I Will, I Will, Quack You!

F/6.3, 1/640, ISO 200.

Canvasback ( Female ) 

Guy in a restaurant calls a waiter over

Guy: “Waiter, I am outraged. There is one hair in my soup.”

Waiter: “And what do you expect for this price? A whole wig?!”

Interesting Fact: The breeding habitat of the canvasback is in North Americaprairie potholes. The bulky nest is built from vegetation in a marsh and lined with down. Loss of nesting habitat has caused populations to decline. The canvasback usually takes a new mate each year, pairing in late winter on ocean bays.[5] It prefers to nest over water on permanent prairie marshes surrounded by emergent vegetation, such as cattails and bulrushes, which provide protective cover. Other important breeding areas are the subarctic river deltas in Saskatchewan and the interior of Alaska. ( https://en.wikipedia.org/wiki/Canvasback )

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I Swim Because I Am Too SEXY For A Sport That Requires Clothes

F/6.3, 1/500, ISO 250.

Horned Grebe

Little Red Riding Hood walks all alone through the deep dark wood. Suddenly she hears rustling in a thick bush. Cautiously she moves the branches aside and finds herself facing the big bad wolf.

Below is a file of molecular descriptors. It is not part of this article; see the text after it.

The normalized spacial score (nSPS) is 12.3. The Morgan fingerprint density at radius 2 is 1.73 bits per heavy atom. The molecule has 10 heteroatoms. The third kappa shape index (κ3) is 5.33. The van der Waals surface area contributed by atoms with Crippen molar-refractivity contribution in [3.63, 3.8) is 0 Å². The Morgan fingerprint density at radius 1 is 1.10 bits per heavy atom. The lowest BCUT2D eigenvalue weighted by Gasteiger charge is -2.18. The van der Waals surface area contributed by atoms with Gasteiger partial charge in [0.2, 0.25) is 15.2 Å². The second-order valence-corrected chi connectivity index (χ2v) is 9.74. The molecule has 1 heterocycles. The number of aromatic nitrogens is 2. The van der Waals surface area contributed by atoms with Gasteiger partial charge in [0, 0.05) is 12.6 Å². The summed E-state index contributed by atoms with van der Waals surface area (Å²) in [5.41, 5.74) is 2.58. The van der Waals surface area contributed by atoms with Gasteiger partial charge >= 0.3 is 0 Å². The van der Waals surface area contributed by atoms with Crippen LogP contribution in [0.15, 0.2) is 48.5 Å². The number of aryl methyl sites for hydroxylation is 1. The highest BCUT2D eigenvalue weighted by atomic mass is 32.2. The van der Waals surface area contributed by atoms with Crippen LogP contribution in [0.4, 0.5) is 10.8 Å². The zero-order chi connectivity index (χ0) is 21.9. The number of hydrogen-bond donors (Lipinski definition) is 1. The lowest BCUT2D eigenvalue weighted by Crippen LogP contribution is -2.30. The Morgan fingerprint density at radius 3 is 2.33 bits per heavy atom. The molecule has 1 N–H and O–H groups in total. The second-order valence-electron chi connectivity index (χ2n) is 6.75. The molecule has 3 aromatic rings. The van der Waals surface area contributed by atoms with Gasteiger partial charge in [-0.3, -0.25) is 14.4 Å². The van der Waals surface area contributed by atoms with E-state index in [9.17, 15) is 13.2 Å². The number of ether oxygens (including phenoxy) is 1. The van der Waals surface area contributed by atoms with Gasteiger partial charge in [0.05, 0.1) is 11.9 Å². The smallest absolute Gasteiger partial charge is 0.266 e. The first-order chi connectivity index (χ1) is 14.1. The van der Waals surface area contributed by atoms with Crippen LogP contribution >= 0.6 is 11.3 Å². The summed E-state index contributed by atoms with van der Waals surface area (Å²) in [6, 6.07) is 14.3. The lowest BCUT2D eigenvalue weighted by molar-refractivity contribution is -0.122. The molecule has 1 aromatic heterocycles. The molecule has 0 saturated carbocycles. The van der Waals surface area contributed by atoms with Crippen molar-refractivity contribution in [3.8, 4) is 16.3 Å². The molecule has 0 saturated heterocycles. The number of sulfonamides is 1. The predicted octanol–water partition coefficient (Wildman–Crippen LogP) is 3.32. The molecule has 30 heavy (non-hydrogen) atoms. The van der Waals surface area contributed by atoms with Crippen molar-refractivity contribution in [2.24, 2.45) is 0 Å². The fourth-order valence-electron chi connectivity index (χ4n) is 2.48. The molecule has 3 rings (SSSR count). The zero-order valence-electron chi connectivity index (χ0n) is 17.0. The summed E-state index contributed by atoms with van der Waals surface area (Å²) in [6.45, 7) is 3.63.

Little Red Riding Hood: “Oh, Big Bad Wolf, why do you have such huge red eyes?”

Big Bad Wolf: “Go away! I’m crapping!”

Interesting Fact: Dives underwater for food, in open water and among aquatic vegetation. Picks insects off water surface. ( https://www.allaboutbirds.org/guide/Horned_Grebe/lifehistory )

Your Worries Will Float Away

gadwall

F/6.3,1/250, ISO 400.

Gadwall

Why are bad school grades like a shipwreck in the Arctic Ocean?

They’re both below C level!

Interesting Fact: Gadwall have increased in numbers since the 1980s, partly because of conservation of wetlands and adjacent uplands in their breeding habitat through the Conservation Reserve Program and the North American Waterfowl Management Plan. Their habit of nesting on islands within marshes gives them some protection from predators. ( https://www.allaboutbirds.org/guide/Gadwall/lifehistory )

Look Out I’m A Biter!

Shark Week 2016

Bull Shark

F/5.6, 1/500, ISO 320.

Deadliest Shark In The World

Bull Shark ( Baby )

For five years, two sharks and a dolphin have worked side by side every day as window washers, and every night after work they stopped for a drink. One day, disaster struck, and the dolphin fell to his death. The police came to the site and began asking questions. “Where does he live?” The sharks shrugged their shoulders. “Is he married?” The sharks didn’t know. “What is his name?” The sharks shrugged again. “You worked with this guy for five years and you don’t know anything about him?” the cop asked. “I know something about him,” one shark volunteered. “He has two assholes.” “What are you talking about?” said the cop. “Well,” said the shark, “Whenever we go for a drink after work the bartended says, ‘Here comes the dolphin with the two assholes.'”

Interesting Fact:  Bull sharks are aggressive, common, and usually live near high-population areas like tropical shorelines. They are not bothered by brackish and freshwater, and even venture far inland via rivers and tributaries. ( http://animals.nationalgeographic.com/animals/fish/bull-shark/ )